China-Japan to hold talks to resolve east China sea dispute
China and Japan have decided to hold discussions over plans to jointly exploit oil and gas fields in the disputed East China Sea, a top official said on Thursday.
Beijing: China and Japan have decided to
hold discussions over plans to jointly exploit oil and gas
fields in the disputed East China Sea, a top official said on Thursday.
The decision was arrived at after a meeting between
Chinese Foreign Minister Yang Jiechi and his Japanese
counterpart Okada Katsuya on the sidelines of the ASEAN
Ministerial Meeting in Hanoi, according to Foreign Ministry
The decision was reached after consultations between
the two nations` relevant departments, Qin Gang, the foreign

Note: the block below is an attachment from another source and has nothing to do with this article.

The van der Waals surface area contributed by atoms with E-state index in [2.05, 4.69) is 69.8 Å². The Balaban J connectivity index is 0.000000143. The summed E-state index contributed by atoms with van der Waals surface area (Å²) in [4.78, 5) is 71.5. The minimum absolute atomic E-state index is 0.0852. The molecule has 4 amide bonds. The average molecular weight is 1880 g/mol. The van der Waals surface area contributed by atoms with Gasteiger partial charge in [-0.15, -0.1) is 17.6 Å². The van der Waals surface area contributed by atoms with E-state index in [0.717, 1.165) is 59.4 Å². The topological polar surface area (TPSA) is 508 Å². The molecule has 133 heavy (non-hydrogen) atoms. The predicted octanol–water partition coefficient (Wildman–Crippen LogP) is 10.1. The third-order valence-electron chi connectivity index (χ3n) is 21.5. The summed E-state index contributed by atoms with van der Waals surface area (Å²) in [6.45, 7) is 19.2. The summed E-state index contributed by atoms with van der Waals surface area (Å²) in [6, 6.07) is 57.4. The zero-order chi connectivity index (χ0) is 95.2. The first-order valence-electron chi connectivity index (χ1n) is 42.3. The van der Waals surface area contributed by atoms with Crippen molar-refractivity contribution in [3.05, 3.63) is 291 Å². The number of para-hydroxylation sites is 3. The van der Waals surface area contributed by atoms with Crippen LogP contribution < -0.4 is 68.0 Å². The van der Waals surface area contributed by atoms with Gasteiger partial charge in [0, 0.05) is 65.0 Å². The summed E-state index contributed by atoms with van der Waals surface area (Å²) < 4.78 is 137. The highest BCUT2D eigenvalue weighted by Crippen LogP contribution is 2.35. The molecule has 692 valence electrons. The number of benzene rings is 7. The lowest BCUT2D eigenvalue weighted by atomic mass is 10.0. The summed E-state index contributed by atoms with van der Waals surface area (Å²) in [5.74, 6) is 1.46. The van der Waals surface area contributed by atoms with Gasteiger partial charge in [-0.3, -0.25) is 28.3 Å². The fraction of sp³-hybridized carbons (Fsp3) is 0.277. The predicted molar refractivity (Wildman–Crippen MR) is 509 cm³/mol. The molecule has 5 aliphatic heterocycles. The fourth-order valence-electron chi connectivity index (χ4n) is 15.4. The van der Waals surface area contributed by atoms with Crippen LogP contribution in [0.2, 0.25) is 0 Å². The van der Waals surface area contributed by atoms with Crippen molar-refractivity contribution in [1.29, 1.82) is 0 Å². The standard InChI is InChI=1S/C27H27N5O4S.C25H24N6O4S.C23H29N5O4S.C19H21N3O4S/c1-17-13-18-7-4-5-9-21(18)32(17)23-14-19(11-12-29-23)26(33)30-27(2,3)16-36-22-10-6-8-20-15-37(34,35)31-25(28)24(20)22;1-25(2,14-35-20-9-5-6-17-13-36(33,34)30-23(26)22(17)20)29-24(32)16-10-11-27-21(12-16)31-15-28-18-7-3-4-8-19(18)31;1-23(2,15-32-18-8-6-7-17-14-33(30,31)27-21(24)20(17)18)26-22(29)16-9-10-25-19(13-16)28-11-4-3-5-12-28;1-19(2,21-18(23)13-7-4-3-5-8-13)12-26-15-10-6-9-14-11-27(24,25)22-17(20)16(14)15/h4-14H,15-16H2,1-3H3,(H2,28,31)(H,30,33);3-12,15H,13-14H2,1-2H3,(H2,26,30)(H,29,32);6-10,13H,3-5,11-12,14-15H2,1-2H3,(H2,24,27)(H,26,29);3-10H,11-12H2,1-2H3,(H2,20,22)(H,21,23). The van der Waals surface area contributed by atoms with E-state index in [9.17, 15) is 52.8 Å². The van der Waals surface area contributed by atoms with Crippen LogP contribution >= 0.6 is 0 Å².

ministry spokesman, was quoted as saying in a release.
Officials plan to meet on Tuesday in Tokyo in the
first talks on the issue since both countries leaders` pledged
to tackle the issue at a summit in May.
Two years ago both countries agreed to drill jointly
for oil and gas in the north of the East China Sea, with
Japanese companies meant to take part in exploiting the
Shirakaba field, known as Chunxiao in Chinese.
The talks between the two nations since the June 2008
agreement have been stalled. Japan had accused China of
beginning unilateral operations on the Chinese side of the
median line, with ships reportedly observed taking equipment
to the area.
According to Qin, the two countries` foreign ministers
expressed their satisfaction about the state of China-Japan
relations in their meeting.